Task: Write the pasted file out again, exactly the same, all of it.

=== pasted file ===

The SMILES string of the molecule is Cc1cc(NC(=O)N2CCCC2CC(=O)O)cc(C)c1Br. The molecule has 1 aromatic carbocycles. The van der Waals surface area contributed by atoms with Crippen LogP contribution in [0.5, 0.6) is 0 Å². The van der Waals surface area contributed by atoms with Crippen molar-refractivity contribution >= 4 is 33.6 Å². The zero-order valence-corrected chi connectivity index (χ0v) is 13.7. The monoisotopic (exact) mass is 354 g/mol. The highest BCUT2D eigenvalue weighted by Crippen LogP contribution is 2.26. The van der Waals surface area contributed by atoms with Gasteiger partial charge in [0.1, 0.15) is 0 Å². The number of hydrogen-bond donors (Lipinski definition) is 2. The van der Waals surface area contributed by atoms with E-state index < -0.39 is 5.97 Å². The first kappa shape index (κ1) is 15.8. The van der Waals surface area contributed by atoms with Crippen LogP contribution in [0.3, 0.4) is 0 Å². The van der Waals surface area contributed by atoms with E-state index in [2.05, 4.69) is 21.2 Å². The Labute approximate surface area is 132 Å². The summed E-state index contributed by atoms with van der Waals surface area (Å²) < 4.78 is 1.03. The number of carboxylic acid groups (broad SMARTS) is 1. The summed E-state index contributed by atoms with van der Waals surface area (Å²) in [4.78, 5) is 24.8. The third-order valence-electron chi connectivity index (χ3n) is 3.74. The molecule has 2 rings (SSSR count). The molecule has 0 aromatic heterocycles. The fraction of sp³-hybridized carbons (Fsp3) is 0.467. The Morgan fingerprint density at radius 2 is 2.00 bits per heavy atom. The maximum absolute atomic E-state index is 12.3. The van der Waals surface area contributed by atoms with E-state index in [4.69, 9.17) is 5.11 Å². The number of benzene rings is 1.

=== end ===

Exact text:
The SMILES string of the molecule is Cc1cc(NC(=O)N2CCCC2CC(=O)O)cc(C)c1Br. The molecule has 1 aromatic carbocycles. The van der Waals surface area contributed by atoms with Crippen LogP contribution in [0.5, 0.6) is 0 Å². The van der Waals surface area contributed by atoms with Crippen molar-refractivity contribution >= 4 is 33.6 Å². The zero-order valence-corrected chi connectivity index (χ0v) is 13.7. The monoisotopic (exact) mass is 354 g/mol. The highest BCUT2D eigenvalue weighted by Crippen LogP contribution is 2.26. The van der Waals surface area contributed by atoms with Gasteiger partial charge in [0.1, 0.15) is 0 Å². The number of hydrogen-bond donors (Lipinski definition) is 2. The van der Waals surface area contributed by atoms with E-state index < -0.39 is 5.97 Å². The first kappa shape index (κ1) is 15.8. The van der Waals surface area contributed by atoms with Crippen LogP contribution in [0.3, 0.4) is 0 Å². The van der Waals surface area contributed by atoms with E-state index in [2.05, 4.69) is 21.2 Å². The Labute approximate surface area is 132 Å². The summed E-state index contributed by atoms with van der Waals surface area (Å²) < 4.78 is 1.03. The number of carboxylic acid groups (broad SMARTS) is 1. The summed E-state index contributed by atoms with van der Waals surface area (Å²) in [4.78, 5) is 24.8. The third-order valence-electron chi connectivity index (χ3n) is 3.74. The molecule has 2 rings (SSSR count). The molecule has 0 aromatic heterocycles. The fraction of sp³-hybridized carbons (Fsp3) is 0.467. The Morgan fingerprint density at radius 2 is 2.00 bits per heavy atom. The maximum absolute atomic E-state index is 12.3. The van der Waals surface area contributed by atoms with E-state index in [4.69, 9.17) is 5.11 Å². The number of benzene rings is 1.